Pharmaceuticals industry sets target: 70% of Ghana’s needs

Home-grown firms aim to scale up production to shift the trade balance in favour of made in Ghana drugs

In a move meant to reduce the importation of pharmaceuticals and other chemical products into Ghana, the Pharmaceutical Manufacturers Association of Ghana (PMAG) has targeted the ability to produce 70% of the country’s essential pharmaceutical needs.

The association hopes to cut the volume of drugs that the country imports as well as open up job opportunities.

At present, the 15 local pharmaceutical companies in Ghana account for 30% of the country’s essential drug needs; the remainder is imported.

The key is financing

The chief executive officer of Ernest Chemists Ltd, Ernest Bediako Sampong, says that his company is rolling out plans to expand its existing infrastructure and to introduce modern technology that will improve the productivity of its operations.

All that is needed to achieve the targeted output, he says, is adequate financing, which he hopes will be forthcoming from the Government of Ghana.

Sampong made these remarks on Friday as he received board members of the Ghana Export-Import Bank (EXIM Bank) who were on a tour of pharmaceutical companies in the Greater Accra Region.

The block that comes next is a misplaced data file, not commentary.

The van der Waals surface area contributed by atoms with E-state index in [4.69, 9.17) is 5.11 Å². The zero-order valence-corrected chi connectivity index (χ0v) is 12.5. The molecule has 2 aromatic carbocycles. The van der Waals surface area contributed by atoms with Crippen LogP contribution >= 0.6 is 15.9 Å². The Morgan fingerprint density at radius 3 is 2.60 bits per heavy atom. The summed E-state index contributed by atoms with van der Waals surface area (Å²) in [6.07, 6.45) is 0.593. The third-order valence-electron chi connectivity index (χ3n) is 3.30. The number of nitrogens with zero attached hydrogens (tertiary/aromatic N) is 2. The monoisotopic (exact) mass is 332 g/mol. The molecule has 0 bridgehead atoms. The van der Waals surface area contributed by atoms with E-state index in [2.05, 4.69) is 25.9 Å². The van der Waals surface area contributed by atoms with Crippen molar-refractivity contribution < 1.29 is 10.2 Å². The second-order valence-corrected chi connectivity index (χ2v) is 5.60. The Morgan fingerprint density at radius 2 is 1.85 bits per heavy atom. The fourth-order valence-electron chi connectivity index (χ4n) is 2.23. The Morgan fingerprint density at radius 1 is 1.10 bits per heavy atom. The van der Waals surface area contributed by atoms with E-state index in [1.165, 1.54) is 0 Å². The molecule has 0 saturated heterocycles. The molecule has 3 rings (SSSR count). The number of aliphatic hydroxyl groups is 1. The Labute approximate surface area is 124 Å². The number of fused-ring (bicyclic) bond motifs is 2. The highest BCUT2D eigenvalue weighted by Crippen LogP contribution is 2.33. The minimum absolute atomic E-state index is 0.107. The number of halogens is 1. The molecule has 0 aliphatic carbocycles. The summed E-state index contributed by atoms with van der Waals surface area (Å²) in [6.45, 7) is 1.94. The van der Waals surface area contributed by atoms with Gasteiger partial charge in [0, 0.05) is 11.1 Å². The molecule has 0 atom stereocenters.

All of the firms have been funded by the bank over the past three years to boost production.

Appropriate technology

The Ernest Chemists boss commended EXIM Bank for investing in Ghana’s pharmaceuticals industry and helping it to undertake innovative projects and acquire appropriate technology to boost production.

“We are calling, however, for funding support to be made sustainable in order to allow us to complete some of our ongoing projects, since a lot of pharmaceutical products are going to be manufactured locally.

“We also intend to export. That means we will earn foreign exchange, employ more people and train them to acquire skills needed to improve the system,” he said.

Early this year, EXIM Bank secured a credit line of US$100 million from the international investment bank Credit Suisse. EXIM announced that it would invest most of this money in the pharmaceuticals industry.

Eugene Selorm Owusu

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